Illawarra Flyfishers Club

Mini Midge Emerger


Photos and Text by Steve Chatterton

Hook Size 16-20 standard dry fly
Thread Olive
Tail Olive grizzly hackle fibres
Ribbing Fine round gold tinsel
Post Large bubble white closed cell foam
Hackle Olive grizzly hackle

The family Chironomidae are part of the "True Fly" or Diptera order and included Non-Biting Midges such as those that sometimes swarm around you like small mosquitos but don't bite. The general form of the pupa has 9 segments a thin body and is typically up to 10mm in length. When midges are emerging they emerge in large numbers and fish often feed on them at the exclusion of all other offerings. The best technique is to cover rising fish. In this type of fishing casting speed and accuracy are as essential as an appropriate fly. The recipe below is for an olive mini midge emerger but other appropriate colours are cream with copper coloured ribbing and natural badger hackle and charcoal with silver ribbing and grey badger hackle.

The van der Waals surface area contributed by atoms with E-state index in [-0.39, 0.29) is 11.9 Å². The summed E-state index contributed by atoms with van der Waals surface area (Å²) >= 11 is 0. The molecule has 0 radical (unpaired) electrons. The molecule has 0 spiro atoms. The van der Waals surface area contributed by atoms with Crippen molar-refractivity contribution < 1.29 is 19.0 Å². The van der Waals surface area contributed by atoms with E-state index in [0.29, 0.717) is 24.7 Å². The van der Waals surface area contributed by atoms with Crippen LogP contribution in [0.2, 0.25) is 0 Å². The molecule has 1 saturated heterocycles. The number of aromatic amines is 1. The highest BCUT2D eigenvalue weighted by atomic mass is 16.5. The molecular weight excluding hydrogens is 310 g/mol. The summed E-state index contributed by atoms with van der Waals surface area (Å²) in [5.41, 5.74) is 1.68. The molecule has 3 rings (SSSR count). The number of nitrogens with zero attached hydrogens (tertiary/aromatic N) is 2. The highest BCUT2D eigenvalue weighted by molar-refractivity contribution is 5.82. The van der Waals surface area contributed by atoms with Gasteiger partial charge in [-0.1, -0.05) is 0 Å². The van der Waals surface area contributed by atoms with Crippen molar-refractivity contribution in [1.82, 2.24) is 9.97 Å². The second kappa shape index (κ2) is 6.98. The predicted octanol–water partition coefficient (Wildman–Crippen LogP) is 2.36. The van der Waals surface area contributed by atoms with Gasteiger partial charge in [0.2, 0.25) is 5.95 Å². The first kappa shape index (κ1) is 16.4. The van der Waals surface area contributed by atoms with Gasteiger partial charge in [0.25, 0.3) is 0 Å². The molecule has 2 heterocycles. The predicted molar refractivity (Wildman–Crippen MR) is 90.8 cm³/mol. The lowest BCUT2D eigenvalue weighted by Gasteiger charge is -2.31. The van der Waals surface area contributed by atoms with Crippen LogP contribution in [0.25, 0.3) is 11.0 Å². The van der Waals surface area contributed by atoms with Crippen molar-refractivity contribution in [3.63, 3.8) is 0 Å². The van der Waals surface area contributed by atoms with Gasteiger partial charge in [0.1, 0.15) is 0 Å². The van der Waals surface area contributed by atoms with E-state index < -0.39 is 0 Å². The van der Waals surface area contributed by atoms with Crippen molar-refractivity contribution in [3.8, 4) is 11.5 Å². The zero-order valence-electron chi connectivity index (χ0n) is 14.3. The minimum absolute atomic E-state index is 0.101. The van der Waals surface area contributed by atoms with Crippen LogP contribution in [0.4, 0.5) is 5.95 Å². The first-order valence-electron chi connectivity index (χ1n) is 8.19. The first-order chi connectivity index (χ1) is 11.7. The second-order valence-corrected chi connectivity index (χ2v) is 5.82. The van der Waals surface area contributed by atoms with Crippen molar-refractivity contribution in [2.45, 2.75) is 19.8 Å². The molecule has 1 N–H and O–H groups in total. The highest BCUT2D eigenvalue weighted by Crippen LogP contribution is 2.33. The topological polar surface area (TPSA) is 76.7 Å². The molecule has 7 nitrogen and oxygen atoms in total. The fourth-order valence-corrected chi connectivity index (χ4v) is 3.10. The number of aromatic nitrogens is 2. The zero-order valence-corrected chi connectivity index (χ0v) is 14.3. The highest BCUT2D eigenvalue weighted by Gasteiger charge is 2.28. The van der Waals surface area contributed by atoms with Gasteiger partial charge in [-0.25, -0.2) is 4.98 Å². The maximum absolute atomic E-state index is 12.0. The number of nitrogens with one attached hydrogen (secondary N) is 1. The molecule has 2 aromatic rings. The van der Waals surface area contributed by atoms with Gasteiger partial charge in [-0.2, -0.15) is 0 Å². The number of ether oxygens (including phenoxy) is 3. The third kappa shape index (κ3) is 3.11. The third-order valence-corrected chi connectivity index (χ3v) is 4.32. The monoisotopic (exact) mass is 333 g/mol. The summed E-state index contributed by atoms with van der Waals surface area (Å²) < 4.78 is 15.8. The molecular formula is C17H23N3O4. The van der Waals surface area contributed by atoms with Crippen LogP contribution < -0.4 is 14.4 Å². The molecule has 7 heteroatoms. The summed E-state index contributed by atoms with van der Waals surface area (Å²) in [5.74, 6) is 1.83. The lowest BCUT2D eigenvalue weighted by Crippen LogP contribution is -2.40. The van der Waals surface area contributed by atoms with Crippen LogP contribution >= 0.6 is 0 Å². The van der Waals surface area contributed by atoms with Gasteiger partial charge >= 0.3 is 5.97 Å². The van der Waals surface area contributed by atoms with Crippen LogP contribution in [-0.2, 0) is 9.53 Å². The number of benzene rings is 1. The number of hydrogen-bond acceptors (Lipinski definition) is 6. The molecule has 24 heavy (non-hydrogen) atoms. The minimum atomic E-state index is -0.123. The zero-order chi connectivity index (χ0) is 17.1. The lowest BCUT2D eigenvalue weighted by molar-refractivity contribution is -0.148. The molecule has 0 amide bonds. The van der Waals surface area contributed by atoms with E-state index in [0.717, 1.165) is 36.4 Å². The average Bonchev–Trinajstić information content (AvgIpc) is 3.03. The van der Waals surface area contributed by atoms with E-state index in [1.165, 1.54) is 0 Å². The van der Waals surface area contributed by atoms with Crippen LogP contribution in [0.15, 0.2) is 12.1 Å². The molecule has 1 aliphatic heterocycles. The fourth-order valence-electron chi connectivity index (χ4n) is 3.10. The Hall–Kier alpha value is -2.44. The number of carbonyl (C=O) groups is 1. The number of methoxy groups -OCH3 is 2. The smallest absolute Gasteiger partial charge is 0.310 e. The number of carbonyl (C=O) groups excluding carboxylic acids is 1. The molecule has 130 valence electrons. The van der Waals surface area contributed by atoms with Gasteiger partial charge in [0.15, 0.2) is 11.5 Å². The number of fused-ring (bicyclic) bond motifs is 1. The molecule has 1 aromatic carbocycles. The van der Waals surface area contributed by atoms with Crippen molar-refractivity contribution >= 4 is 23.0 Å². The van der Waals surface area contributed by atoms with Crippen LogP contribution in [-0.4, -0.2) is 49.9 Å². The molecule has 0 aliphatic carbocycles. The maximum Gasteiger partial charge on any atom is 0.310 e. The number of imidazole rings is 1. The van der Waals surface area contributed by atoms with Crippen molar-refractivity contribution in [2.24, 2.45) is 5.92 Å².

Tying Instructions

1a) Starting at the eye, wind the thread to the bend of the hook.
b) Tie in the tail of 4 to 6 hackle fibres about the same length as 2/3 the length of the hook shank.
c) Tie in the ribbing material.
d) Cut a wedge shaped piece of closed cell foam. Make it a little longer than you need, this will make it easier to handle. Lash it along the top of the hook to the point.
2a) Whilst holding both the hackle post and hackle out of the way wrap the tinsel along the hook shank to the hackle post forming 4 or 5 segments. 
b) Tie off the tinsel and trim the loose end. 
3a) Tie in the hackle directly in front of the post.
b) Hold the hackle post rigid whilst you wind it parachute style 2 or 3 times around the post. Tie off and trim.
c) Whilst holding the parachute hackle out of the way wind the thread along the balance of the hook shank in front of the post, build up a head of thread, whip finish and varnish.